AROUND 100 people attended a hustings for London mayor organised by the GMB union Heathrow airport last week. All three of the Labour candidates – Frank Dobson, Glenda Jackson and Ken Livingstone – turned up. Each spoke for about ten minutes, then faced questions. “What is the difference between the 1994 party conference when Labour said, ‘Our air is not for sale’, and now?” asked one worker to much applause. “Shouldn’t the level of the minimum wage go up if we are to see a fairer society?” also won applause. Frank Dobson argued, “Sky Chefs wouldn’t have happened under this Labour government’s new laws.”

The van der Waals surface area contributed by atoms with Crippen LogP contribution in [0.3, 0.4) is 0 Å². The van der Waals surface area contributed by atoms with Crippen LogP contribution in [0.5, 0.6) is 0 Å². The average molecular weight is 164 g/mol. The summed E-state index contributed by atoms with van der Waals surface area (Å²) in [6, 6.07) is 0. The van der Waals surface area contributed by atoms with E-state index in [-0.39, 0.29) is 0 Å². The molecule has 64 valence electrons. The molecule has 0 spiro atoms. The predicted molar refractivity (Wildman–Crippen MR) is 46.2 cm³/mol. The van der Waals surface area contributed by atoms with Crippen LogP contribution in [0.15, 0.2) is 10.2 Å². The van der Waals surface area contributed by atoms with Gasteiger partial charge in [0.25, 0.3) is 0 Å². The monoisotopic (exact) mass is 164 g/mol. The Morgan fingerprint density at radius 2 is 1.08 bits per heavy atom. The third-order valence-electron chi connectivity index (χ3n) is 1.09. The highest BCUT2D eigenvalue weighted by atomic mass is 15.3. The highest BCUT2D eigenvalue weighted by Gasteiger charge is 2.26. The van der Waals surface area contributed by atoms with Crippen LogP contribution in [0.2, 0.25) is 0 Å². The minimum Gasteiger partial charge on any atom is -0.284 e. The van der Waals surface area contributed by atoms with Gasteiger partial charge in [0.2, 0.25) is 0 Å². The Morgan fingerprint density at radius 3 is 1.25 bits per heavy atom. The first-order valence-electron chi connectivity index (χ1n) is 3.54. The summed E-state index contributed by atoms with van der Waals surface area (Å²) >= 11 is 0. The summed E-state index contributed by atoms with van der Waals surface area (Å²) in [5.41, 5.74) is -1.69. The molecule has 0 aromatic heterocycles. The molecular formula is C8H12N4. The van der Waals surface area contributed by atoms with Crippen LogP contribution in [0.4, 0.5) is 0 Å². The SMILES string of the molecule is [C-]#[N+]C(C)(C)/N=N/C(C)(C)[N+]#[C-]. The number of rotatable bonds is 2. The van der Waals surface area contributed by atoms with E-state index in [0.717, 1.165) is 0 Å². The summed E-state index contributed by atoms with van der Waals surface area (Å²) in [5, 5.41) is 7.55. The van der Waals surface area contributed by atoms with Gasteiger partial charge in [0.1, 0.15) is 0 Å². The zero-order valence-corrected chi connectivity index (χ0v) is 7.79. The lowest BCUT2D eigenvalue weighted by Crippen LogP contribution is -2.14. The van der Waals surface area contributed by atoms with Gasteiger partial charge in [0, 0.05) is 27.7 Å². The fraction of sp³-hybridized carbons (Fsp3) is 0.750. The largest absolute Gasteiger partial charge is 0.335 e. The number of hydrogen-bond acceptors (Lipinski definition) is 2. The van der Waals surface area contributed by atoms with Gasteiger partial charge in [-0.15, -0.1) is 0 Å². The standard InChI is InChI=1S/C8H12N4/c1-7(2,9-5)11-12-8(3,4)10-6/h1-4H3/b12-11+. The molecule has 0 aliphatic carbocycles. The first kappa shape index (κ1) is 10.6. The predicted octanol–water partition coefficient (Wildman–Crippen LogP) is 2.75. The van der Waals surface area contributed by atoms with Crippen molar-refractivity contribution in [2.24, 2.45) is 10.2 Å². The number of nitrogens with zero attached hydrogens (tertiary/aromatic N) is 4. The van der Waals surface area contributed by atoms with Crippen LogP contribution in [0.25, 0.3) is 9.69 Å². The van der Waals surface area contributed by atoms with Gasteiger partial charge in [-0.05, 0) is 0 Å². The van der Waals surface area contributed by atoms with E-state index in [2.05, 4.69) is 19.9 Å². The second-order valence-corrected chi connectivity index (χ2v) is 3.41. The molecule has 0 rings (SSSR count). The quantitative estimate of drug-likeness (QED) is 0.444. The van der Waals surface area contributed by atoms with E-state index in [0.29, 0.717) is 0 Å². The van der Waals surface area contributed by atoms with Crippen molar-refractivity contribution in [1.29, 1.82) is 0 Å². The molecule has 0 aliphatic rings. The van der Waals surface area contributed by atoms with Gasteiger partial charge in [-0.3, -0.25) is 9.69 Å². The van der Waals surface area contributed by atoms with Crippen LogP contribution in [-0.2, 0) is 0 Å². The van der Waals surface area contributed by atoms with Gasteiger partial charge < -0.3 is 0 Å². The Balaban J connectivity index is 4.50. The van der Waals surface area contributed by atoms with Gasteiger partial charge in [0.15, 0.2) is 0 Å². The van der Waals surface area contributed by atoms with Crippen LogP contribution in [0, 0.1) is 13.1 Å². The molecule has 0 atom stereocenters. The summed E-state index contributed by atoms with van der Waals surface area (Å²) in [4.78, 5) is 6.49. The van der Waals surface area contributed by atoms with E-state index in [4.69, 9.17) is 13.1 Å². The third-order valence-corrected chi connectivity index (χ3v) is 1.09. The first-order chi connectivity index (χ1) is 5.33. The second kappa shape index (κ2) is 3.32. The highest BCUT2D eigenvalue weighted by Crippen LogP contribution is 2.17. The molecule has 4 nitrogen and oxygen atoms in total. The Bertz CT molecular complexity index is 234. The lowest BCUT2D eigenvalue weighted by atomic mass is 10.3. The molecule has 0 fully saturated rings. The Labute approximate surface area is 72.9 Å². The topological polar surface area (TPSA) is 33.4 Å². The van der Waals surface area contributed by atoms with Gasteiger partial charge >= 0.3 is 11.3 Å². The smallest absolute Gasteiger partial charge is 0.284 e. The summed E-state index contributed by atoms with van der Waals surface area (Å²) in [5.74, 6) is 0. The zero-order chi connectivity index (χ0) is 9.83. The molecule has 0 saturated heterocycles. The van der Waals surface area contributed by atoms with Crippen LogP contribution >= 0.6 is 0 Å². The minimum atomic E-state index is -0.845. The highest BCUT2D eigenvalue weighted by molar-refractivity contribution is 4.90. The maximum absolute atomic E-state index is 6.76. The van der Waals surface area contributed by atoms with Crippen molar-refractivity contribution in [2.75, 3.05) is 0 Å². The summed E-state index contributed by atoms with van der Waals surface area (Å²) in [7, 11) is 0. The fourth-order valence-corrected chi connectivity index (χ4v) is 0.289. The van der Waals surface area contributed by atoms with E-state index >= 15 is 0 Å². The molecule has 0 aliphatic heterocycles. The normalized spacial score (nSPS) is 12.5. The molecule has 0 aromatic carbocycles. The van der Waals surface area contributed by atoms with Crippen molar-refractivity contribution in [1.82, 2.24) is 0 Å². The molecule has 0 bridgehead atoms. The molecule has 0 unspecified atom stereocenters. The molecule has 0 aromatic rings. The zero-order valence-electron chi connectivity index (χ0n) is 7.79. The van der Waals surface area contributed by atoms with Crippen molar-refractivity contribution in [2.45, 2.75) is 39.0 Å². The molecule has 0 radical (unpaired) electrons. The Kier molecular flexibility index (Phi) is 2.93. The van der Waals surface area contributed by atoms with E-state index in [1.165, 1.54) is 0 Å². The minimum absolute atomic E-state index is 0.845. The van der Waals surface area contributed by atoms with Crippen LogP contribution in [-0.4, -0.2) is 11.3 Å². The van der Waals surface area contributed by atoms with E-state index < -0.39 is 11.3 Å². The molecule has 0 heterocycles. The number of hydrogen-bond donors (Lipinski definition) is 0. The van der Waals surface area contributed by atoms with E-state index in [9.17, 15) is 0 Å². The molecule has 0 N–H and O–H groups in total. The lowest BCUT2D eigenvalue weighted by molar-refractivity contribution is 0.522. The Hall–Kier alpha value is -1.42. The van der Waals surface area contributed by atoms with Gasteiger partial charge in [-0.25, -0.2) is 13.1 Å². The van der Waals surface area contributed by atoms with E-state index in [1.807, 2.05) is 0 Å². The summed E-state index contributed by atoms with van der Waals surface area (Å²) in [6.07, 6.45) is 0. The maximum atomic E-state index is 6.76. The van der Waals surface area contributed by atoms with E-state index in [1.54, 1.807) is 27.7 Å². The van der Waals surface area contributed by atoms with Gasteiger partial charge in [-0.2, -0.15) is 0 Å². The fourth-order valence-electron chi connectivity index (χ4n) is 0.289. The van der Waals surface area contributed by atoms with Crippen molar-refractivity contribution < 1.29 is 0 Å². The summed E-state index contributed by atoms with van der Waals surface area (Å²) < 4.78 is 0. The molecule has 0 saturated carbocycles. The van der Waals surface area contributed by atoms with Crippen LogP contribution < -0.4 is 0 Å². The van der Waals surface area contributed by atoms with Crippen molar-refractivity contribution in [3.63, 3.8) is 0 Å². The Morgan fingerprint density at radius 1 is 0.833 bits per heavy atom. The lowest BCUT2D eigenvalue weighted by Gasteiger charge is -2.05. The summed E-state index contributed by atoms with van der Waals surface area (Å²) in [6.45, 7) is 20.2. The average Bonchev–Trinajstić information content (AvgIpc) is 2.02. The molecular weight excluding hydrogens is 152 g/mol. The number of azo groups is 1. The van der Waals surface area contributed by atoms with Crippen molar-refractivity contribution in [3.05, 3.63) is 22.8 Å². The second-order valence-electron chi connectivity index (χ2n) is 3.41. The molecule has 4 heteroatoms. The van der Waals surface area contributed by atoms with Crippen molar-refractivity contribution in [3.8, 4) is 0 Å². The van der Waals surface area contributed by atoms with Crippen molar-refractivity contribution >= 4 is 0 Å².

But a GMB member in the audience replied, “They would have been sacked after two months, not after one day. That’s the only difference.” This received approval from around the room, including from a group of sacked Sky Chefs workers who were attending the meeting.
A judge at the high court in London last week backed the Labour Party’s decision to deny MSF union members in London the right to vote for the party’s mayoral candidate. Lord Justice Parker ruled that six London MSF members were not entitled to bring the case. The evidence of MSF leader Roger Lyons was crucial to ensuring the Labour Party won.
MSF union members, and those in the RMT and ASLEF rail unions who were also banned from voting on the same grounds of late payment of subscriptions, will still be denied democracy. The six MSF members now have to pay costs of 19,000.
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